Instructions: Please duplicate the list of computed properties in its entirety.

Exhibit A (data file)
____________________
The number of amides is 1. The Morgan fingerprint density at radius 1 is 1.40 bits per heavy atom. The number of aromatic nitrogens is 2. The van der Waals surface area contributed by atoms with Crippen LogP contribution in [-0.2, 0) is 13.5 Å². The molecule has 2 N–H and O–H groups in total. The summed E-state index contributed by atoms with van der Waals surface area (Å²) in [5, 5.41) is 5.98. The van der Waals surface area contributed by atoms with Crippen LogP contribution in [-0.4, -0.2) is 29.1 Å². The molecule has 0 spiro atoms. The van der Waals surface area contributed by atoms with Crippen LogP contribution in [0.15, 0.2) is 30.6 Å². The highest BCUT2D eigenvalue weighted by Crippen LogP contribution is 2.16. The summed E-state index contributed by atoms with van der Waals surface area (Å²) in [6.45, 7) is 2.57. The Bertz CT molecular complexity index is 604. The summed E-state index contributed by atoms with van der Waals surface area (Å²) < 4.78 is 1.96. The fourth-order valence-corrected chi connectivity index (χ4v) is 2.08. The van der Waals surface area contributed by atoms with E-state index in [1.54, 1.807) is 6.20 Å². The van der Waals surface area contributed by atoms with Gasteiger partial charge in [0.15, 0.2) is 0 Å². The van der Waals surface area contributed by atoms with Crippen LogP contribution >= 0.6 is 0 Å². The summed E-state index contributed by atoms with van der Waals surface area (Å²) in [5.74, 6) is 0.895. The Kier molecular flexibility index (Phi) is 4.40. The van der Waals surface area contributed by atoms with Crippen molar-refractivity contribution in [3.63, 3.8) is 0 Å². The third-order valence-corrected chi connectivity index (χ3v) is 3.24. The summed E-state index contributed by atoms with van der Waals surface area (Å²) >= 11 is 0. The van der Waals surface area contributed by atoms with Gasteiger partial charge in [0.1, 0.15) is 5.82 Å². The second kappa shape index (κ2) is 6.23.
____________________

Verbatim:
The number of amides is 1. The Morgan fingerprint density at radius 1 is 1.40 bits per heavy atom. The number of aromatic nitrogens is 2. The van der Waals surface area contributed by atoms with Crippen LogP contribution in [-0.2, 0) is 13.5 Å². The molecule has 2 N–H and O–H groups in total. The summed E-state index contributed by atoms with van der Waals surface area (Å²) in [5, 5.41) is 5.98. The van der Waals surface area contributed by atoms with Crippen LogP contribution in [-0.4, -0.2) is 29.1 Å². The molecule has 0 spiro atoms. The van der Waals surface area contributed by atoms with Crippen LogP contribution in [0.15, 0.2) is 30.6 Å². The highest BCUT2D eigenvalue weighted by Crippen LogP contribution is 2.16. The summed E-state index contributed by atoms with van der Waals surface area (Å²) in [6.45, 7) is 2.57. The Bertz CT molecular complexity index is 604. The summed E-state index contributed by atoms with van der Waals surface area (Å²) < 4.78 is 1.96. The fourth-order valence-corrected chi connectivity index (χ4v) is 2.08. The van der Waals surface area contributed by atoms with E-state index in [1.54, 1.807) is 6.20 Å². The van der Waals surface area contributed by atoms with Gasteiger partial charge in [0.15, 0.2) is 0 Å². The van der Waals surface area contributed by atoms with Crippen LogP contribution >= 0.6 is 0 Å². The summed E-state index contributed by atoms with van der Waals surface area (Å²) in [5.74, 6) is 0.895. The Kier molecular flexibility index (Phi) is 4.40. The van der Waals surface area contributed by atoms with Crippen molar-refractivity contribution in [3.63, 3.8) is 0 Å². The third-order valence-corrected chi connectivity index (χ3v) is 3.24. The summed E-state index contributed by atoms with van der Waals surface area (Å²) >= 11 is 0. The van der Waals surface area contributed by atoms with Gasteiger partial charge in [0.1, 0.15) is 5.82 Å². The second kappa shape index (κ2) is 6.23.